Industry News

Published on Tue, 06/20/2017 - 1:04pm

Dairy Farmers Discuss Policy Priorities During Capitol Hill Visits

Meetings Focus on Industry Issues Including Farm Bill, Food Labeling, Trade & Immigration

 Article courtesy of National Milk Producers Federation

Dairy farmers from across the country visited Capitol Hill today as part of the National Milk Producers Federation’s annual young farmer fly-in to Washington, where in more than 200 meetings they asked lawmakers for action on a handful of issues important to the dairy sector.
More than 70 farmers from 21 states visited their House and Senate members Tuesday as part of their role as national leaders in the 2017 NMPF Young Cooperator (YC) program. The dairy producers discussed the challenges they currently face, and highlighted four priority policy issues that need Congress’ attention:
 • The need to make significant improvements to the structure of USDA’s dairy Margin Protection Program, which currently is not providing an adequate economic safety net for farmers;
• The DAIRY PRIDE Act, which would require the U.S Food and Drug Administration to enforce existing food standards specifying that dairy terms such as “milk,” “cheese,” “yogurt” and “ice cream” should only be used by foods made from real milk;
• The importance of a balanced approach to trade policy, especially as the 24-year-old NAFTA agreement is renegotiated by the United States, Canada and Mexico;
• The need to reform immigration laws in a manner that helps preserve the existing agricultural workforce and allows for the future flow of dairy farm workers.
“We are excited to share the first-person perspective of America’s dairy sector at a time when elected officials in Washington really need to hear our voice about the topics that matter most to farmers,” said Melissa Griffin, a dairy farmer from Buckland, Mass., and chairwoman of the 2017 YC Advisory Council.

Griffin’s husband Adam, who co-chairs the council, added that “we were able to make our points about issues specific to dairy, such as the need for a viable farm safety net and the importance of integrity in federal food labeling laws.  We also showed how high-profile national issues such as trade and immigration affect our family farm in New England.”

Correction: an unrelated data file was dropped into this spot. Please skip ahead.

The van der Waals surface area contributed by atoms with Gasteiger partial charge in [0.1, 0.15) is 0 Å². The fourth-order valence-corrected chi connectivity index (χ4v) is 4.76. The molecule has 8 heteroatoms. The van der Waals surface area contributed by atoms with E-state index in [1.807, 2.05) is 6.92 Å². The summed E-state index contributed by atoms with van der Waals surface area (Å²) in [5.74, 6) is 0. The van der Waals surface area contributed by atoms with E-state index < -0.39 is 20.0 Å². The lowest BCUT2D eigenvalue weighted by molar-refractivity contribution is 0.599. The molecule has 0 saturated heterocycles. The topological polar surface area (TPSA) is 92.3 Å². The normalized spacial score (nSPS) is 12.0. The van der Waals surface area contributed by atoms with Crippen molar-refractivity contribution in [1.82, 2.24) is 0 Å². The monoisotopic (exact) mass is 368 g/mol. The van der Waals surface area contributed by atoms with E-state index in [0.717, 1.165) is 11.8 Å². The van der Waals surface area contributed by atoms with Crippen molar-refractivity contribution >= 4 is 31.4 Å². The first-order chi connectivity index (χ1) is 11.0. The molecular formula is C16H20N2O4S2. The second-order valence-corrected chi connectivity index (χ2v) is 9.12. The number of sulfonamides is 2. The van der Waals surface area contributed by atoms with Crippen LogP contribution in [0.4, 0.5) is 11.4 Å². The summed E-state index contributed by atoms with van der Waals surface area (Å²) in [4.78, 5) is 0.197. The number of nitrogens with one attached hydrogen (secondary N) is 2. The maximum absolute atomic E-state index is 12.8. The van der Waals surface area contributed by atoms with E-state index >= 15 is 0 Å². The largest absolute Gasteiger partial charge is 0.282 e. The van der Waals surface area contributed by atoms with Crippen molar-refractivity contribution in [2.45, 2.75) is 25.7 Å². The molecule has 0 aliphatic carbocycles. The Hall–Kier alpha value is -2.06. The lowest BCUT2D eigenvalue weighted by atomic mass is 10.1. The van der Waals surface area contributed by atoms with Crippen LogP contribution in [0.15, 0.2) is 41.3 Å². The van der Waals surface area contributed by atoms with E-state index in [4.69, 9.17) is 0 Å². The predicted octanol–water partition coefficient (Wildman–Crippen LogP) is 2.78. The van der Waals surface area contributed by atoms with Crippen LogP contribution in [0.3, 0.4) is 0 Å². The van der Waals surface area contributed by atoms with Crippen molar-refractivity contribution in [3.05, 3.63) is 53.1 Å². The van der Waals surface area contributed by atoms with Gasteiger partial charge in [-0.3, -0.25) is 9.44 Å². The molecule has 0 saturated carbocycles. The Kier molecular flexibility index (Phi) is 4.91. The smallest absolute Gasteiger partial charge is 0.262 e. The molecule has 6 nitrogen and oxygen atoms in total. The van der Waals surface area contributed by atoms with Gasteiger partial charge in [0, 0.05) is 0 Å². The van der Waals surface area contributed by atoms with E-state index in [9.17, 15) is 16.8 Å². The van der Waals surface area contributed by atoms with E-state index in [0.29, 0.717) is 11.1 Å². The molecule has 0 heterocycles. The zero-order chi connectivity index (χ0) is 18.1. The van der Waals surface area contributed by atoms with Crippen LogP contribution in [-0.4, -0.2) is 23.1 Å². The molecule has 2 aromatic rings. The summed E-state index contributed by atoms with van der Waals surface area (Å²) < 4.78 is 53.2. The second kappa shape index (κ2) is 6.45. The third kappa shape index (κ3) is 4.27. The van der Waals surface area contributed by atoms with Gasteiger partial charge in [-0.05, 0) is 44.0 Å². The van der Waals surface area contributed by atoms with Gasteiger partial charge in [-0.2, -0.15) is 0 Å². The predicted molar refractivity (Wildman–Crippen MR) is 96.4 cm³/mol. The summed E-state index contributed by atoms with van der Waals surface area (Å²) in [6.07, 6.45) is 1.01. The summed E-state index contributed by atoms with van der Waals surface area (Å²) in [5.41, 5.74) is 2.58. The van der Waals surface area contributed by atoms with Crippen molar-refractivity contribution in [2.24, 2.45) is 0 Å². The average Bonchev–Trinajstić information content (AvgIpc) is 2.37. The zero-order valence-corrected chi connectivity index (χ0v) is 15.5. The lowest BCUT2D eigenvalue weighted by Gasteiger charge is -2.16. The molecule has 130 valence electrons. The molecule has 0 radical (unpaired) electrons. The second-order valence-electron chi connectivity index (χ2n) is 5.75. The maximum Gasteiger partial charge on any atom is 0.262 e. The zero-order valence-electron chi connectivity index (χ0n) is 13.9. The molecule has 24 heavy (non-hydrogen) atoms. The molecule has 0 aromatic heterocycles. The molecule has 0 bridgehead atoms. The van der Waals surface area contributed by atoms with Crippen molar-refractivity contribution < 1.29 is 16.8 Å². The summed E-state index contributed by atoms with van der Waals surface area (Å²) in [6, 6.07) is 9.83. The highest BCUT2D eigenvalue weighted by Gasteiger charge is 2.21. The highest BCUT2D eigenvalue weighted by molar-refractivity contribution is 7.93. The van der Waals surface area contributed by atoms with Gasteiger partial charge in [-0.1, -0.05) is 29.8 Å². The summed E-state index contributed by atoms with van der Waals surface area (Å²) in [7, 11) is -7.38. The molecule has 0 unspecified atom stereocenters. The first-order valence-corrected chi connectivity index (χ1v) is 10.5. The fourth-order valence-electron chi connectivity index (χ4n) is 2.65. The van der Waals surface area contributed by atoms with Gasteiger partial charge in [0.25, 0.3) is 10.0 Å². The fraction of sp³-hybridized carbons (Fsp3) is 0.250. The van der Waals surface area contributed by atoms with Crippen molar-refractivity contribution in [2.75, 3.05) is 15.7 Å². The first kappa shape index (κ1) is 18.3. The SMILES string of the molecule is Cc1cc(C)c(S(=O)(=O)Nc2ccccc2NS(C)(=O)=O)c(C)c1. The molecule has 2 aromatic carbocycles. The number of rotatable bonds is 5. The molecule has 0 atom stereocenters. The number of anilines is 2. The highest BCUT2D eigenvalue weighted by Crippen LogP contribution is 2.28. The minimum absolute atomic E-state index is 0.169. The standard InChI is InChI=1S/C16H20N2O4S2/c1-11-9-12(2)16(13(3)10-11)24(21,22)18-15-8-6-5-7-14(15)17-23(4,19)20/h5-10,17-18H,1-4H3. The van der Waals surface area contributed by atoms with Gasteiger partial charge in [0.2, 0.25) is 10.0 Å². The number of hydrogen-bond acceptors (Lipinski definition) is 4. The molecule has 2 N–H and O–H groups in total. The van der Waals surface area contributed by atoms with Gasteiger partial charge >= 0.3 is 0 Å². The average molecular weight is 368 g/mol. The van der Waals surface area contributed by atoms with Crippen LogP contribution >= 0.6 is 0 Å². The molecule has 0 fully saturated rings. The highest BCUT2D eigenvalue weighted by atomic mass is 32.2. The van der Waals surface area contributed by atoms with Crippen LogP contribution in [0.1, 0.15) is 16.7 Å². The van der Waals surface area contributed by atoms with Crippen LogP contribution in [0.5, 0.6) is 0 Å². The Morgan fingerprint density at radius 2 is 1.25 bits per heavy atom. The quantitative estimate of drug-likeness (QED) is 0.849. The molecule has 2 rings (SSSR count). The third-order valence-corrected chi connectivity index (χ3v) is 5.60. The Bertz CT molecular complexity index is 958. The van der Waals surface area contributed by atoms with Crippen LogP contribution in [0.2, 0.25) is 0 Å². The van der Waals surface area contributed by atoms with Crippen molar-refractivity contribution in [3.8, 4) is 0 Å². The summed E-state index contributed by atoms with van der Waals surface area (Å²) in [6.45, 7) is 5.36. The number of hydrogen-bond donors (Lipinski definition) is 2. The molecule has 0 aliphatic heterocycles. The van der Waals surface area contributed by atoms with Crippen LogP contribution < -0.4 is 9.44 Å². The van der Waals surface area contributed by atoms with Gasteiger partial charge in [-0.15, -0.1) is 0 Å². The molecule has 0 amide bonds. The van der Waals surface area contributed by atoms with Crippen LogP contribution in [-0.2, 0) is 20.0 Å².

Randy Mooney, chairman of NMPF and a dairy farmer from Rogersville, Mo., said that the YC Program “provides our community with a powerful grassroots presence.  We need their engagement in Washington because there are so many issues competing for the attention of Congress.  Thanks to our younger leaders stepping forward, we have a much better opportunity to reach our legislative goals.”
The NMPF Young Cooperators will join NMPF’s Board of Directors on Wednesday for their June board meeting.

About NMPF
The National Milk Producers Federation (NMPF), based in Arlington, VA, develops and carries out policies that advance the well-being of dairy producers and the cooperatives they own. The members of NMPF’s cooperatives produce the majority of the U.S. milk supply, making NMPF the voice of dairy producers on Capitol Hill and with government agencies. For more on NMPF’s activities, visit our website at 


CWT Assists with 549,000 Pounds of Cheese Export Sales

Article courtesy of National Milk Producers Federation

Cooperatives Working Together (CWT) has accepted 6 requests for export assistance from member cooperatives that have contracts to sell 548,951 pounds (249 metric tons) of Cheddar, Gouda, and Monterey Jack cheese to customers in Asia and Oceania. The product has been contracted for delivery in the period from June through September 2017.
So far this year, CWT has assisted member cooperatives who have contracts to sell 38.257 million pounds of American-type cheeses, and 3.013 million pounds of butter (82% milkfat) to 17 countries on five continents. The sales are the equivalent of 420.905 million pounds of milk on a milkfat basis.

Assisting CWT members through the Export Assistance program in the long term helps member cooperatives gain and maintain market share, thus expanding the demand for U.S. dairy products and the U.S. farm milk that produces them. This, in turn, positively affects all U.S. dairy farmers by  strengthening and maintaining the value of dairy products that directly impact their milk price.
The amounts of dairy products and related milk volumes reflect current contracts for delivery, not completed export volumes. CWT will pay export assistance to the bidders only when export and delivery of the product is verified by the submission of the required documentation.
The Cooperatives Working Together (CWT) Export Assistance program is funded by voluntary contributions from dairy cooperatives and individual dairy farmers. The money raised by their investment is being used to strengthen and stabilize the dairy farmers’ milk prices and margins. For more information about CWT, visit